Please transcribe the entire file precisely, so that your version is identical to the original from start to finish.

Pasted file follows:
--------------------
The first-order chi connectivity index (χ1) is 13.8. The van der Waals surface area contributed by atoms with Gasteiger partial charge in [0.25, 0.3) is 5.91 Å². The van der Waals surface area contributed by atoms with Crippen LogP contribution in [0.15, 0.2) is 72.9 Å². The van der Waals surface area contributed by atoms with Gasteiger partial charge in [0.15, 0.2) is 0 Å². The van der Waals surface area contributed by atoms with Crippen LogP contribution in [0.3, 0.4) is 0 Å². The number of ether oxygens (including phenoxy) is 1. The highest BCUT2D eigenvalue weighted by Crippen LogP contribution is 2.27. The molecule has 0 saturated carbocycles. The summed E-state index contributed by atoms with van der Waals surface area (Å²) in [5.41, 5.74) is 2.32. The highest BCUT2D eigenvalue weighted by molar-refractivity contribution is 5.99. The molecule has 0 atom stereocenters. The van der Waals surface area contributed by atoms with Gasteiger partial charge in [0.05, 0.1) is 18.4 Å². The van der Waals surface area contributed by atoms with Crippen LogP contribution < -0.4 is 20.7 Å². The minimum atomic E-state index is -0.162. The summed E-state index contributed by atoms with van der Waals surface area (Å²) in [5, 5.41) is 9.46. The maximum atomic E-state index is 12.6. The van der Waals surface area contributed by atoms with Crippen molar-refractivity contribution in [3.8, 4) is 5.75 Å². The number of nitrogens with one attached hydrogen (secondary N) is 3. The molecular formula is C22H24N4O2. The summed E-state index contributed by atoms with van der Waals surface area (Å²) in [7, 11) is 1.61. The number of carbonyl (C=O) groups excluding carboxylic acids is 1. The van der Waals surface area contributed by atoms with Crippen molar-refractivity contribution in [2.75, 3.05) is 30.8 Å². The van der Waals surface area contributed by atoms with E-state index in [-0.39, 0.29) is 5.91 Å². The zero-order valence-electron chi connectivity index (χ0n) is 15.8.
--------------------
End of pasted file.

The first-order chi connectivity index (χ1) is 13.8. The van der Waals surface area contributed by atoms with Gasteiger partial charge in [0.25, 0.3) is 5.91 Å². The van der Waals surface area contributed by atoms with Crippen LogP contribution in [0.15, 0.2) is 72.9 Å². The van der Waals surface area contributed by atoms with Gasteiger partial charge in [0.15, 0.2) is 0 Å². The van der Waals surface area contributed by atoms with Crippen LogP contribution in [0.3, 0.4) is 0 Å². The number of ether oxygens (including phenoxy) is 1. The highest BCUT2D eigenvalue weighted by Crippen LogP contribution is 2.27. The molecule has 0 saturated carbocycles. The summed E-state index contributed by atoms with van der Waals surface area (Å²) in [5.41, 5.74) is 2.32. The highest BCUT2D eigenvalue weighted by molar-refractivity contribution is 5.99. The molecule has 0 atom stereocenters. The van der Waals surface area contributed by atoms with Gasteiger partial charge in [0.05, 0.1) is 18.4 Å². The van der Waals surface area contributed by atoms with Crippen LogP contribution < -0.4 is 20.7 Å². The minimum atomic E-state index is -0.162. The summed E-state index contributed by atoms with van der Waals surface area (Å²) in [5, 5.41) is 9.46. The maximum atomic E-state index is 12.6. The van der Waals surface area contributed by atoms with Crippen molar-refractivity contribution in [3.8, 4) is 5.75 Å². The number of nitrogens with one attached hydrogen (secondary N) is 3. The molecular formula is C22H24N4O2. The summed E-state index contributed by atoms with van der Waals surface area (Å²) in [7, 11) is 1.61. The number of carbonyl (C=O) groups excluding carboxylic acids is 1. The van der Waals surface area contributed by atoms with Crippen molar-refractivity contribution in [2.75, 3.05) is 30.8 Å². The van der Waals surface area contributed by atoms with E-state index in [-0.39, 0.29) is 5.91 Å². The zero-order valence-electron chi connectivity index (χ0n) is 15.8.